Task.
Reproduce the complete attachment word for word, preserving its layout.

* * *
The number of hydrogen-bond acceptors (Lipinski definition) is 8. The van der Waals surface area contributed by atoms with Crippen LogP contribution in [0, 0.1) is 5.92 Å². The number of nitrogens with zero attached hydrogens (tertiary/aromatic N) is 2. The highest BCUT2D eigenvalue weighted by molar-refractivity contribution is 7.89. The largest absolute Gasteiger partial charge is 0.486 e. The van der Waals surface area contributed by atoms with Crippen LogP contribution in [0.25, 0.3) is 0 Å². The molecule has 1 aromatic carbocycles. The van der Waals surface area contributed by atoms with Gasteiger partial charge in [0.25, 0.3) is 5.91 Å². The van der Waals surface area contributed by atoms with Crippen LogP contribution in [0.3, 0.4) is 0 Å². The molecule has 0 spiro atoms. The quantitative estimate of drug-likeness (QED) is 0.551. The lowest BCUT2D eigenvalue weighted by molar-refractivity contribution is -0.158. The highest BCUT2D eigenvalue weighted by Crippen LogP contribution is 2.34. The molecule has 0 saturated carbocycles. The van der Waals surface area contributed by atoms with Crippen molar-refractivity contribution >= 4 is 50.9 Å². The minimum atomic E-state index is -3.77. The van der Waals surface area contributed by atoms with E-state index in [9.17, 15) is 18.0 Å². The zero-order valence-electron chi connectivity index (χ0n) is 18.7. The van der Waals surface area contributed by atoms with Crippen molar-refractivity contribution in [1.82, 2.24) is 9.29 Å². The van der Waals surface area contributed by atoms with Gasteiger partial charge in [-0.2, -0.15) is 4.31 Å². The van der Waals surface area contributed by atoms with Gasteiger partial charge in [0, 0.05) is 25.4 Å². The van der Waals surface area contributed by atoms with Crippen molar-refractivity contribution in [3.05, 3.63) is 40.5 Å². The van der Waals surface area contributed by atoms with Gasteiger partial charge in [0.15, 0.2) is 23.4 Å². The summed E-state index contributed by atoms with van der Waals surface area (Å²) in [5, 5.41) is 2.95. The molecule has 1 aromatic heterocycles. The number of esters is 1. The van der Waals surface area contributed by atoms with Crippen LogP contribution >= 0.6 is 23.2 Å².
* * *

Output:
The number of hydrogen-bond acceptors (Lipinski definition) is 8. The van der Waals surface area contributed by atoms with Crippen LogP contribution in [0, 0.1) is 5.92 Å². The number of nitrogens with zero attached hydrogens (tertiary/aromatic N) is 2. The highest BCUT2D eigenvalue weighted by molar-refractivity contribution is 7.89. The largest absolute Gasteiger partial charge is 0.486 e. The van der Waals surface area contributed by atoms with Crippen LogP contribution in [0.25, 0.3) is 0 Å². The molecule has 1 aromatic carbocycles. The van der Waals surface area contributed by atoms with Gasteiger partial charge in [0.25, 0.3) is 5.91 Å². The van der Waals surface area contributed by atoms with Crippen LogP contribution in [0.3, 0.4) is 0 Å². The molecule has 0 spiro atoms. The quantitative estimate of drug-likeness (QED) is 0.551. The lowest BCUT2D eigenvalue weighted by molar-refractivity contribution is -0.158. The highest BCUT2D eigenvalue weighted by Crippen LogP contribution is 2.34. The molecule has 0 saturated carbocycles. The van der Waals surface area contributed by atoms with Crippen molar-refractivity contribution >= 4 is 50.9 Å². The minimum atomic E-state index is -3.77. The van der Waals surface area contributed by atoms with E-state index in [9.17, 15) is 18.0 Å². The zero-order valence-electron chi connectivity index (χ0n) is 18.7. The van der Waals surface area contributed by atoms with Crippen molar-refractivity contribution in [1.82, 2.24) is 9.29 Å². The van der Waals surface area contributed by atoms with Gasteiger partial charge in [-0.2, -0.15) is 4.31 Å². The van der Waals surface area contributed by atoms with Gasteiger partial charge in [0, 0.05) is 25.4 Å². The van der Waals surface area contributed by atoms with Crippen molar-refractivity contribution in [3.05, 3.63) is 40.5 Å². The van der Waals surface area contributed by atoms with Gasteiger partial charge in [0.15, 0.2) is 23.4 Å². The summed E-state index contributed by atoms with van der Waals surface area (Å²) in [5, 5.41) is 2.95. The molecule has 1 aromatic heterocycles. The number of esters is 1. The van der Waals surface area contributed by atoms with Crippen LogP contribution >= 0.6 is 23.2 Å².